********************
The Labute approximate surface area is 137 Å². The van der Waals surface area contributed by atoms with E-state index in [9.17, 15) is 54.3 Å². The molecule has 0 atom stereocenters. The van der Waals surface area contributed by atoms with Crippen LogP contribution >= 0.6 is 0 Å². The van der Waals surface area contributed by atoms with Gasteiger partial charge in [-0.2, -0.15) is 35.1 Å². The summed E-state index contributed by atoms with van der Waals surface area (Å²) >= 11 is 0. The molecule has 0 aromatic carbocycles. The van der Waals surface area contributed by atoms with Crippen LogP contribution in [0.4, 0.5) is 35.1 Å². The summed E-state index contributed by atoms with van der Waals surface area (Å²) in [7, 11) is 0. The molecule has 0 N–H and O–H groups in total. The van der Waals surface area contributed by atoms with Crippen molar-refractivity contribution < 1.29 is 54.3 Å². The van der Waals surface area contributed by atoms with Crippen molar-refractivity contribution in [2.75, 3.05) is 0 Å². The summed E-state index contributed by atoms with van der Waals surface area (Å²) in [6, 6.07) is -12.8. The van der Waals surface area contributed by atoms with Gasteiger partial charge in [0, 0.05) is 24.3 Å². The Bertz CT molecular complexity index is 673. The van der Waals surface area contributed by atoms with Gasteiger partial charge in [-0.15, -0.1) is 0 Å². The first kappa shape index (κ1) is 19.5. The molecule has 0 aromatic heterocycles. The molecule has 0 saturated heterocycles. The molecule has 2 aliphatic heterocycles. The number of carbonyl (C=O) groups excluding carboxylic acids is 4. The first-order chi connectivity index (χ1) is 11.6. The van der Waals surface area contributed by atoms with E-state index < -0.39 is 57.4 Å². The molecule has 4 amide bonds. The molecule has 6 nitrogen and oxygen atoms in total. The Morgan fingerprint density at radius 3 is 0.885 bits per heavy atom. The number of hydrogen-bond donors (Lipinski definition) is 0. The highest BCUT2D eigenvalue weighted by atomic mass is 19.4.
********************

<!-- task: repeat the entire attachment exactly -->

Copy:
The Labute approximate surface area is 137 Å². The van der Waals surface area contributed by atoms with E-state index in [9.17, 15) is 54.3 Å². The molecule has 0 atom stereocenters. The van der Waals surface area contributed by atoms with Crippen LogP contribution >= 0.6 is 0 Å². The van der Waals surface area contributed by atoms with Gasteiger partial charge in [-0.2, -0.15) is 35.1 Å². The summed E-state index contributed by atoms with van der Waals surface area (Å²) >= 11 is 0. The molecule has 0 aromatic carbocycles. The van der Waals surface area contributed by atoms with Crippen LogP contribution in [0.4, 0.5) is 35.1 Å². The summed E-state index contributed by atoms with van der Waals surface area (Å²) in [7, 11) is 0. The molecule has 0 N–H and O–H groups in total. The van der Waals surface area contributed by atoms with Crippen molar-refractivity contribution < 1.29 is 54.3 Å². The van der Waals surface area contributed by atoms with Crippen molar-refractivity contribution in [2.75, 3.05) is 0 Å². The summed E-state index contributed by atoms with van der Waals surface area (Å²) in [6, 6.07) is -12.8. The van der Waals surface area contributed by atoms with Gasteiger partial charge in [0, 0.05) is 24.3 Å². The Bertz CT molecular complexity index is 673. The van der Waals surface area contributed by atoms with Gasteiger partial charge in [-0.15, -0.1) is 0 Å². The first kappa shape index (κ1) is 19.5. The molecule has 0 aromatic heterocycles. The molecule has 0 saturated heterocycles. The molecule has 2 aliphatic heterocycles. The number of carbonyl (C=O) groups excluding carboxylic acids is 4. The first-order chi connectivity index (χ1) is 11.6. The van der Waals surface area contributed by atoms with E-state index < -0.39 is 57.4 Å². The molecule has 4 amide bonds. The molecule has 6 nitrogen and oxygen atoms in total. The Morgan fingerprint density at radius 3 is 0.885 bits per heavy atom. The number of hydrogen-bond donors (Lipinski definition) is 0. The highest BCUT2D eigenvalue weighted by atomic mass is 19.4.